Power dissipation in a Darlington built with an optocoupler and NPN

Thread Starter

Salus Valverde Forcadell

Joined Feb 28, 2017
12
--SOLVED--
I have implemented a PWM control over a relay from an Arduino. To isolate both circuits I have used an optocoupler 4N35 from Vishay. Since it cannot provide enough current flow to drive the relay, I have used a BC548B transistor creating a Darlington structure with the internal output transistor of the 4N35.


The problem is that I have simulated the circuit but then, when I try to calculate the currents in the circuit I am unable to achieve the simulated values. I don't know how to achieve the \(V_CE(OK3)\) neither \(I_F\).

\(I_{K1} = \frac{+12V_{PS2}-V_{CE(Q4)}}{K1}\)

\(I_{K1}=\frac{I_{C(Q4)}}{\beta _{Q4}}\frac{\beta _{OK3}}{(\beta _{OK3}+1)}+I_{C(Q4)}\)

\(V_{CE(Q4)}=V_{CE(OK3)}+V_{BE(Q4)}\)

\(P_{OK3}=I_FV_D+I_{C(OK3)}V_{CE(OK3)}\)

\(P_{Q4}=I_{C(Q4)}V_{CE(Q4)}\)

Even if I've checked the 4N35 datasheet, I am unable to calculate the values for my circuit. The \(V_F\) for the input diode is only expressed by a fixed current of 10 mA. Then, I am unable to know what will be the \(V_CE(OK3)\) and therefore I cannot achieve the \(V_CE(Q4)\). Summarizing, I have nothing.

I hope you can guide me.

Salus

Moderators note: removed the plains from the post
 
Last edited:

Thread Starter

Salus Valverde Forcadell

Joined Feb 28, 2017
12
Do you need an exact expression for the power dissipated, or just an engineering approximation?
It depends on how approximated would be the expression ;-) The problem is for example, that I cannot determine the I_F because it depends on the R7 and also on the V_D. Well, I know the value of the R7 but how can I know the current through it? In the same way, I don't know how to determine the V_CE(OK3), if I achieve these parameters, then the power dissipation will be easy to calculate.
 

dl324

Joined Mar 30, 2015
10,712
Reformatted tex commands so they can be read...
The problem is that I have simulated the circuit but then, when I try to calculate the currents in the circuit I am unable to achieve the simulated values. I don't know how to achieve the \( \small V_CE(OK3)\)
neither
\( \small I_F\).

\( \small I_{K1} = \frac{+12V_{PS2}-V_{CE(Q4)}}{K1}
I_{K1}=\frac{I_{C(Q4)}}{\beta _{Q4}}\frac{\beta _{OK3}}{(\beta _{OK3}+1)}+I_{C(Q4)}
V_{CE(Q4)}=V_{CE(OK3)}+V_{BE(Q4)}
P_{OK3}=I_FV_D+I_{C(OK3)}V_{CE(OK3)}
P_{Q4}=I_{C(Q4)}V_{CE(Q4)}\)

Even if I've checked the 4N35 datasheet, I am unable to calculate the values for my circuit. The \( \small V_F\) for the input diode is only expressed by a fixed current of 10 mA. Then, I am unable to know what will be the \( \small V_CE(OK3)\) and therefore I cannot achieve the \( \small V_CE(Q4)\). Summarizing, I have nothing.
 
Last edited:

dl324

Joined Mar 30, 2015
10,712
Because I have to justify the power dissipated by this circuit.
Given the voltage driving the opto emitter, you can calculate dissipation in the current limit resistor and the emitter. Knowing the CTR of the optocoupler, you can estimate collector currents in the transistors.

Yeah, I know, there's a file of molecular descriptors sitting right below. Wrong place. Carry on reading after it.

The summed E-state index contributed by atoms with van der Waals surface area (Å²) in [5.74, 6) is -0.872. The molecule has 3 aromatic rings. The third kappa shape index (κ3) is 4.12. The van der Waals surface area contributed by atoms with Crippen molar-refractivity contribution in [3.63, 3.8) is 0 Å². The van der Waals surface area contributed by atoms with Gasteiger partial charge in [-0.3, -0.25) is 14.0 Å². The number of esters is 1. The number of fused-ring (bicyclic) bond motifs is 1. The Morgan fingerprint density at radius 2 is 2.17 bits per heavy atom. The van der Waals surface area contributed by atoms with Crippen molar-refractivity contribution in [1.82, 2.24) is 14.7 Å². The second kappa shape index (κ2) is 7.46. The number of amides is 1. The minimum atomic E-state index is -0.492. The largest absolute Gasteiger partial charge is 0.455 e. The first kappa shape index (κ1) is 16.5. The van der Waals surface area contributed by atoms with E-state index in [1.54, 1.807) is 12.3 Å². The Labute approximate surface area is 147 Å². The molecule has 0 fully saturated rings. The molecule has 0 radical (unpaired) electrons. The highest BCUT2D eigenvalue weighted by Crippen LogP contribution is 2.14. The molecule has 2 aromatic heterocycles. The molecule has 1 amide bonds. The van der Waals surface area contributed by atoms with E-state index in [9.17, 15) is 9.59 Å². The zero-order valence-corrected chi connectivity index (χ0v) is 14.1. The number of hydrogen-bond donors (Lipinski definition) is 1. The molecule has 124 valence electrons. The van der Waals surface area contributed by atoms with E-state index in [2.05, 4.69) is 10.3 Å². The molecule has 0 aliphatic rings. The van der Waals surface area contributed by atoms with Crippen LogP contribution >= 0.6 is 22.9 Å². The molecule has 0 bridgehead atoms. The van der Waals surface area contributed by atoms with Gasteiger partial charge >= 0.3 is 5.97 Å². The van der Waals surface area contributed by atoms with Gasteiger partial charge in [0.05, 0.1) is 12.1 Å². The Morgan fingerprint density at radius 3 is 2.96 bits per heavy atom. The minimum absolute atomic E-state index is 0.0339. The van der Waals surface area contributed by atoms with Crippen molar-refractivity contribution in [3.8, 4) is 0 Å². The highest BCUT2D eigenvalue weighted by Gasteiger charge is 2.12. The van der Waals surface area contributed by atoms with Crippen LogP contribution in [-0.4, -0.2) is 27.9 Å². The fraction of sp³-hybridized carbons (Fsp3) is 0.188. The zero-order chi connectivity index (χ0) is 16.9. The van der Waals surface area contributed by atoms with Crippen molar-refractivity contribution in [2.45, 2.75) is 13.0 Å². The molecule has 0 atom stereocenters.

You can decrease dissipation in the external transistor if you connect the optocoupler transistor as a split darlington instead of darlington.
 

Thread Starter

Salus Valverde Forcadell

Joined Feb 28, 2017
12
Given the voltage driving the opto emitter, you can calculate dissipation in the current limit resistor and the emitter. Knowing the CTR of the optocoupler, you can estimate collector currents in the transistors.

You can decrease dissipation in the external transistor if you connect the optocoupler transistor as a split darlington instead of darlington.
But the voltage on the Diode depends on the current and vice versa. How can I determine both?
By the way, is it normal that the page doesn't allow me to edit the first post?
 

dl324

Joined Mar 30, 2015
10,712
But the voltage on the Diode depends on the current and vice versa. How can I determine both?
Iterative calculations, and associated circuit changes, are sometimes required. When you're designing the circuit, you use an approximate voltage for the LED and select a resistor. If you require a more precise current, you modify the current limit resistor value.
By the way, is it normal that the page doesn't allow me to edit the first post?
I don't know. I've only started a few posts and didn't need to make changes.
 

Thread Starter

Salus Valverde Forcadell

Joined Feb 28, 2017
12
Iterative calculations, and associated circuit changes, are sometimes required. When you're designing the circuit, you use an approximate voltage for the LED and select a resistor. If you require a more precise current, you modify the current limit resistor value.
I don't know. I've only started a few posts and didn't need to make changes.
Thanks a milion!
 

Thread Starter

Salus Valverde Forcadell

Joined Feb 28, 2017
12
Forward voltage and current transfer characteristics for 4N35:
View attachment 121517

View attachment 121518
The second graph is not aplicable in my case, I think. There is no 10V as \(V_{CE}\).
I know in my case the 4N35 doesn't allow the Q4 to saturate at 0.2V which is a normal value. I expected the 4N35 to saturate at 0'2V but in the LTspice simulation it doesn't take this values.
 
Top